Wednesday, January 16, 2013

Marilyn Nelson: "Bali Hai Calls Mama"

As I was putting away the groceries
I'd spent the morning buying
for the week's meals I'd planned
around things the baby could eat,
things my husband would eat,
and things I should eat
because they aren't too fattening,
late on a Saturday afternoon
after flinging my coat on a chair
and wiping the baby's nose
while asking my husband
what he'd fed it for lunch
and whether
the medicine I'd brought for him
had made his cough improve,
wiping the baby's nose again,
checking its diaper,
stepping over the baby
who was reeling to and from
the bottom kitchen drawer
with pots, pans, and plastic cups,
occasionally clutching the hem of my skirt
and whining to be held,
I was half listening for the phone
which never rings for me
to ring for me
and someone's voice to say that
I could forget about handing back
my students' exams which I'd had for a week,
that I was right about The Waste Land,
that I'd been given a raise,
all the time wondering
how my sister was doing,
whatever happened to my old lover(s),
and why my husband wanted
a certain brand of toilet paper;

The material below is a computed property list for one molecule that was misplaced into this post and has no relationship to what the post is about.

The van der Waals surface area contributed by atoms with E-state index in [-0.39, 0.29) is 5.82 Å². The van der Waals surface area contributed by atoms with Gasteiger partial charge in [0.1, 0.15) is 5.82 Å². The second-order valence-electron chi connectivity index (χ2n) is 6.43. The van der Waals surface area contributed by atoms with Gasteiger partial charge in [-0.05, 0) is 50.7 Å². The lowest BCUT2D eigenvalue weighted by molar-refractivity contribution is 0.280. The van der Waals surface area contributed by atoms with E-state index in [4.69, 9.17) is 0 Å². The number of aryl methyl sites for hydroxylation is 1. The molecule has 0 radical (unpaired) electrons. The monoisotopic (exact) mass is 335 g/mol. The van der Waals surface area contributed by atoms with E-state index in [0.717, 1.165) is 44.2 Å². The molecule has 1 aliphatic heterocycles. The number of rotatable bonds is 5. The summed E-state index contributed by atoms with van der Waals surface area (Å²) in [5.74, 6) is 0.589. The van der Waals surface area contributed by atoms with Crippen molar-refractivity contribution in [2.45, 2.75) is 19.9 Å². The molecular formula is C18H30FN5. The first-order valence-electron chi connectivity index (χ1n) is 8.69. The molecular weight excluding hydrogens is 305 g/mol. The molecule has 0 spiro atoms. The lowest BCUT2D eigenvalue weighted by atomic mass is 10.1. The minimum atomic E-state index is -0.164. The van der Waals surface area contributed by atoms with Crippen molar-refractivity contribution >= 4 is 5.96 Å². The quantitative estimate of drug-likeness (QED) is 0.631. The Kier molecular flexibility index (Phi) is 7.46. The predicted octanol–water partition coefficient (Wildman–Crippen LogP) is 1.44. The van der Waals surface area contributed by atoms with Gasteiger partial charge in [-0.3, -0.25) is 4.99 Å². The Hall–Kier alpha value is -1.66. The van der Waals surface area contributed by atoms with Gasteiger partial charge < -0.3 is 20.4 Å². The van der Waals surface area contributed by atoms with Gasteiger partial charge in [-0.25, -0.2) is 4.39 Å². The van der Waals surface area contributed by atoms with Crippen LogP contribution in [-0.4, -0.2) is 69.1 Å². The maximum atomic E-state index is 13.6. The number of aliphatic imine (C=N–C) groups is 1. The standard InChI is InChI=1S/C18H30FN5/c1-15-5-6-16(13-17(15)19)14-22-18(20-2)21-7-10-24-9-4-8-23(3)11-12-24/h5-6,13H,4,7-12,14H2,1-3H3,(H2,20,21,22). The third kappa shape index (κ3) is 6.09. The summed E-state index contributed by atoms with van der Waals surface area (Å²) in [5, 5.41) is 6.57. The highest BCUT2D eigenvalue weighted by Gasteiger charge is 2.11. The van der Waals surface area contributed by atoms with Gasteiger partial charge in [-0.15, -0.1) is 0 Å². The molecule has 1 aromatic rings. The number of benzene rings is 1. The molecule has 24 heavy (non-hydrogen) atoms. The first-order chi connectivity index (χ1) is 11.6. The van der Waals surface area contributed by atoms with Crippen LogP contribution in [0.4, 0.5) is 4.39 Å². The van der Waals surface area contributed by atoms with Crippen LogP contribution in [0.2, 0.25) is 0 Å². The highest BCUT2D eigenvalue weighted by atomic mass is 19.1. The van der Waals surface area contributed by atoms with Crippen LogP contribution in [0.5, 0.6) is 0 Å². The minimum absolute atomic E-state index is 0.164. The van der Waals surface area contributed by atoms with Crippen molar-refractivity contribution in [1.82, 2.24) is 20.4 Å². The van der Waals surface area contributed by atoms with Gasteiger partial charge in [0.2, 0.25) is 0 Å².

and wished I hadn't, but I'd bought
another fashion magazine that promised
to make me beautiful by Christmas,
and there wasn't room for the creamed corn
and every time I opened the refrigerator door
the baby rushed to grab whatever was on the bottom shelf
which meant I constantly had to wrestle
jars of its mushy food out of its sticky hands
and I stepped on the baby's hand and the baby was screaming
and I dropped the bag of cake flour I'd bought to make cookies with
and my husband rushed in to find out what was wrong because the baby
was drowning out the sound of the touchdown although I had scooped
it up and was holding it in my arms so its crying was inside
my head like an echo in a barrel and I was running cold water
on its hand while somewhere in the back of my mind wondering what
to say about The Waste Land and whether I could get away with putting
broccoli in a meatloaf when

suddenly through the window
came the wild cry of geese.

"Bali Hai Calls Mama" by Marilyn Nelson, from The Fields of Praise. © Louisiana State University Press, 1997.

Photography credit: Unknown.


  1. I love the reality of this poem. Beautiful and touching.

  2. I do not resonate with the poet calling the baby “it”. The references may elicit the desired effect of seeing “Mama” in an unmindful presence, and the effect on the reader highlights the disconnect tween the here and now and living in the mind

  3. Love that call to Mary Oliver, who wrote "Tell me about despair, yours, and I will tell you mine" in "Wild Geese". This so perfectly captures the overwhelm of real life.

    1. Thank you for the remembrance of Mary Oliver's poem "Wild Geese".
      This poem reading added new neural networks in my brain I felt forming :'D


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